“Shit, you’re joking.” Milo couldn’t get back through the doorway fast enough.
He stood up and looked around. Everything was covered in about eight feet of snow. More snow was falling from a midnight blue sky. The snowfall was so dense it almost resembled a mist.
A small figure danced into view. He looked a lot like the devil. He wore a friendly smile and carried an umbrella. He didn’t look threatening, even though he was clearly a Chaos mutant.
“Do you know where you are?” the creature said.
“I… er… Silent Hill?”
“Oh no no no,” said the creature with a chuckle. “Silly boy. I really ought to put you over my knee and spank your bare behind until your weeping turns to screams.”
“Let’s not, you fething freak. Not unless you want to know what Tanith straight silver feels like inside you.”
The creature chuckled. “Now now, we’ve only just met! Do you expect me to fall for the lines of every young man who clambers into my world?”
“I’m going back through,” Milo said, starting back towards the wardrobe. There was a door in the middle of nowhere leading back to the familiar realm of dusty coats, sacred duty and Marneus Calgar’s fething self-important whinging.
The creature grabbed his arm.
“Now now, Milo, son of Norman, I was just joking with you. You’re going to have to be more robust if you wish to survive in the fabled realm of Narnia.”
“And if you want to survive, you’ll drop the ‘son of Norman’ crap. It’s doing my head in.”
“Of course, Milo, son of… never mind.” Tumnus let him go. “Let us get to business, if you’ll pardon the untimely sexual pun. I am Tumnus the Faun and you have entered my place of dwelling: Narnia, the kingdom of eternal winter.”
“Sounds like England.” Milo regarded Tumnus. “You look like a daemon of Khorne. How come your firey blood isn’t making the snow melt into steam?”
“Khorne holds no sway here,” Tumnus said easily, then his expression darkened. “Instead, we must put up with a frigid bitch who makes it snow all the time. Getting a snowball upside your head is all well and good the first few hundred times, but after that…”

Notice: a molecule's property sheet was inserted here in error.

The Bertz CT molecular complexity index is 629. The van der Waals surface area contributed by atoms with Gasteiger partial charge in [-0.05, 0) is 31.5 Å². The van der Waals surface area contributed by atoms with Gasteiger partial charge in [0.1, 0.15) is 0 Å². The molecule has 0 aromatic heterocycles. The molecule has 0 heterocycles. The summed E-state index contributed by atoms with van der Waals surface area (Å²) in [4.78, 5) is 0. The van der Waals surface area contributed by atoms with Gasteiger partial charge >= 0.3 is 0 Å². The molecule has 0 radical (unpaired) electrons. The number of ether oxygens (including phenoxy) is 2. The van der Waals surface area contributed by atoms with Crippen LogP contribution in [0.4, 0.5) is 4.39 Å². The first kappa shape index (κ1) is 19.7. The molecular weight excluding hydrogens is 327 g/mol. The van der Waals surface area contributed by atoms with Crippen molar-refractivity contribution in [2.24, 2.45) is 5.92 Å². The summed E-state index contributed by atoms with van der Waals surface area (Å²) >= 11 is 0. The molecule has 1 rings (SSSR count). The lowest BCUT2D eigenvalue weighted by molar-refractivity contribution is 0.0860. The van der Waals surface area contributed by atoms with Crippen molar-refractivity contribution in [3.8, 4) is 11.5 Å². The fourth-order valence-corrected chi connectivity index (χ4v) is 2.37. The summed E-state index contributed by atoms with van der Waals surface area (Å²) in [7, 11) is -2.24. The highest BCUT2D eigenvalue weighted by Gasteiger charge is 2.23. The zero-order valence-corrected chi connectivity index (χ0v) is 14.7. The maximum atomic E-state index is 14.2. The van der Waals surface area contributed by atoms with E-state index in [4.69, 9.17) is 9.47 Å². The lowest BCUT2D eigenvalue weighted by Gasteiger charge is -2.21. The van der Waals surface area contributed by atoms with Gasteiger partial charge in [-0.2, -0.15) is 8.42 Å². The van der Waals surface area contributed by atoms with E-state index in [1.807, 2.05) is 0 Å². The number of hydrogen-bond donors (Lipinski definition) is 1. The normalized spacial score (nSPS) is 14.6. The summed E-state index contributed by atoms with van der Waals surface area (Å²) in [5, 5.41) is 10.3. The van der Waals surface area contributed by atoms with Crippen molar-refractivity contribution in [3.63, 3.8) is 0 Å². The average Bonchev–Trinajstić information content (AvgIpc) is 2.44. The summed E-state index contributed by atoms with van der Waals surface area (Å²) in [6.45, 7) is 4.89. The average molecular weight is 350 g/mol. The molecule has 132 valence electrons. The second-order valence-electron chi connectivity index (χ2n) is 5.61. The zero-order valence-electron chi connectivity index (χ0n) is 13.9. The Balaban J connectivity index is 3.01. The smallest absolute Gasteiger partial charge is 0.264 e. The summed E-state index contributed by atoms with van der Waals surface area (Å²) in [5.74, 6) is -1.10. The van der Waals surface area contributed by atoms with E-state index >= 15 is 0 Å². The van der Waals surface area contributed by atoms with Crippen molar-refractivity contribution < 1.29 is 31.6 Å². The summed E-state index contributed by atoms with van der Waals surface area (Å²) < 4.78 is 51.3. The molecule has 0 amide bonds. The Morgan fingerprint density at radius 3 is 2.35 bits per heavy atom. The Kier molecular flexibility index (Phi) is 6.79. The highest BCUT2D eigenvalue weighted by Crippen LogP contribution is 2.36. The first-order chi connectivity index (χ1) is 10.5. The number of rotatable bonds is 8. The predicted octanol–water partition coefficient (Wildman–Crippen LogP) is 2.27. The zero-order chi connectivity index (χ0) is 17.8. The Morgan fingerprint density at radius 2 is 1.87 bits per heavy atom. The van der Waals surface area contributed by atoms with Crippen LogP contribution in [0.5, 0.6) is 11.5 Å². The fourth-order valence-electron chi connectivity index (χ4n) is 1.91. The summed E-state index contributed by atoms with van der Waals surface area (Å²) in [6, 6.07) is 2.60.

“It’s easier to leave the ice clogging up your earhole.”
“Indeed.” Tumnus regarded Milo with something approaching respect. “I can see you’re not another poorly-educated member of the ‘Me’ generation. Perhaps you feel there is more to life than sex and booze?”
Milo remembered the shenanigans of last night, the so-called Black Friday.
“That’s right, I definitely think there is more to life than having six girls bouncing up and down on top of me while the Second Company command squad encourages me to down a yard of vindaloo sauce.”
As if on cue, Milo’s guts rumbled and a wet lager-and-curry fart leaked out.
“That’s good news.” Tumnus politely wafted the air in front of his nose and tried not to look repelled by Milo’s Tanith flatulence. “If we’re going to save my land, there is someone I’d like you to meet.”
They set off into the snowy waste.
“You should decorate this place,” Milo said. Stick a few fairy lights on the trees. It is nearly Christmas, after all.”
“That’s the worst tragedy of this place. Not only am I freezing my nuts off all day long, Christmas never actually arrives here.”
“What!” Milo gasped, appalled at the blasphemy of it. “That means -”
“No togetherness; no enjoyment of tradition; no get-togethers with the family around a giant turkey, no watching the Garfield Christmas Special and singing along to all the songs…”
“Indeed, Brin Milo, son of – sorry. It’s a crap deal, to be fair, and we all wish someone would do something about the White Witch.”
“It’s her fault Christmas never comes?”
“Then she really is a frigid bitch!”
“Do you not know of her?”
“No,” Milo admitted. “I just hate Christmas humbugs. ‘Uhh, I hate Christmas, it’s an ordinary day to me, I’d rather get drunk or go to work and earn double time, uhhh.’”
Tumnus chuckled. “We’re getting close to where I’m supposed to be meeting my friends. Tell me more about your world. Who is lord and master there?”
Milo thought of Calgar.
“You don’t want to know.”
They trudged along in silence. The cold began to bite through Milo’s Tanith fatigues.